30 To 40 Eggs A Week

“…with my running performance improving, it meant fat as fuel was working well…”

“…..for the past twenty years I had consistently been consuming 30 to 40 eggs per week…..”



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I first became intrigued by the concept of using fat instead of carbohydrates as the major fuel source, when I was participating in long distance running.

By early March 2013 I had just completed my fourth ultra marathon in Mexico, the distance was 85 km / 50 miles.

This particular race took me ten and a half hour to complete. What fascinated me about switching to a fat metabolism was the huge amount of calories which can naturally be stored in our fat tissue.

I discovered that even a slim person can store in the vicinity of 20.000 to 50.000 calories as fat versus only 2500 calories of sugar stored in the muscles and liver.

Not having to concern myself with running out of fuel during a long run, would be a huge advantage, so I embarked on making this happen.


I came across a way of eating known as theK-Diet Ketogenic Diet, where the majority of daily food intake is fat.

At first this seemed like a daunting task, how in hell do you consume that much fat and make it palatable?

Some years earlier, I was introduced to a well known cookbook called Nourishing Traditions and Weston A Price Foundation. Here I learnt why eating fat was an essential part of proper nourishment.


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It turned out I possessed a major advantage. For the past fifteen to twenty years I had consistently been consuming 30 to 40 eggs per week, so I was already heading in the right direction.

The basic idea of the Ketogenic diet is to restrict carbohydrates to such a degree that blood sugar will start to drop.

With a lower blood sugar, the body will be compelled to start using fat as it’s energy source.


Making bread at Entre Amigos, Mexico 2013

I was very fond of baking my own bread, which meant I continued to eat a few slices on a daily basis.

With what I know today, this was probably hindering my fat burning ability quite a bit, as bread is almost pure carbohydrate and will make blood sugar rise rather quickly.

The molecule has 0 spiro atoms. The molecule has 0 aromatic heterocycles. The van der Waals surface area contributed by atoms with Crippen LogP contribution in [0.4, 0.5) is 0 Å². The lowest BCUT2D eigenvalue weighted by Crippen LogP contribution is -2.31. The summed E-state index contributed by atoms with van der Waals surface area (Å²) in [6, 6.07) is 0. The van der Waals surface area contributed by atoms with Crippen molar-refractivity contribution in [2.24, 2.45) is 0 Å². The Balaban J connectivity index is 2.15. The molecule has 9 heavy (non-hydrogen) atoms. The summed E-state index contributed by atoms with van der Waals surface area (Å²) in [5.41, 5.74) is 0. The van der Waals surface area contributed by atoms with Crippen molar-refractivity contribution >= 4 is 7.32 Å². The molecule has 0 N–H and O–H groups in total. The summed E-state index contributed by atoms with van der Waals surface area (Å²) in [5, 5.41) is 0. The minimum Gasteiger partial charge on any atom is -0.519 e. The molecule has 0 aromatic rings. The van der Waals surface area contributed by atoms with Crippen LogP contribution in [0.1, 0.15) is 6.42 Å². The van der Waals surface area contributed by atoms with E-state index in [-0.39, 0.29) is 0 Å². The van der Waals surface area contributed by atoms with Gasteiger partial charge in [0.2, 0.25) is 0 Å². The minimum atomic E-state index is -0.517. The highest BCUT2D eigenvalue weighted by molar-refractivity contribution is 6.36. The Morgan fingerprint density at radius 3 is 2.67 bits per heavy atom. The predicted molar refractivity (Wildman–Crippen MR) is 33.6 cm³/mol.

Back then I was not doing the extensive daily self testing of blood sugar and Ketones as I do today, nor had I grasped what it really meant to be in Ketosis.

Ketosis is a state your body gets into, when fat is being used extremely effectively to make energy.


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Exactly what level of ketosis I was in at this time, I do not know, but with my running performance improving, it meant fat as fuel was working well.

I have always done my training runs first thing in the morning, but would sometimes struggle with longer runs, especially beyond 90 minutes.

This scenario completely changed and going past three hours became no problem, at least energy wise, it was still a lot of running.

By June 2013, I seemed to be functioning very well on a high fat diet. Feeling confident with my running performance steadily improving, I entered a half marathon race.

My time of 1 hour and 26 minutes, was not world record breaking, but it was still half decent. I ran the race mid morning, without eating breakfast and only consumed water during the event.

I was eager to understand more about my body and started wondering, what the possibilities were for testing, how good a ‘fat burner’, I had become? Six months later, I would have my answer.

Click here for Part 3 – Cutting Edge Testing

2 thoughts on “30 To 40 Eggs A Week”

  1. Hi,

    I came upon yo via https://www.drperlmutter.com/long-distance-running-low-carb-high-fat-diet/

    I was wondering, what was your fuelling strategy when you were doing distance running such as ultras, etc?

    I’m low carb and sometimes keto and training for a marathon.

    The plan I’m formulating now consists of going very low carb for my training and then introducing strategic carbs on race day – just as a “back up.

    Anyway, your feedback would be most appreciated. 🙂

    • Hi Ryan,
      I would train in the mornings, running up to 3 hours, always on an empty stomach. Race day, I would try to have a super early (at least 3hrs before start time) breakfast with eggs etc and during the run just water and eat whatever I felt like at the aid stations (fruit, energy bar or whatever was on offer)
      I did run a half marathon just after going low carb on an empty stomach and water only, I think when you are properly fat adapted, you can pretty much do the same for a marathon.

      As you may have seen in my blogpost, I quit serious running about 6-7 months after going low carb, but have continued with the diet which now helps me to perform in my current work. Here’s link to a presentation I did a month ago, talking about my current situation.


      Best of luck, let me know if I can be of any further help.



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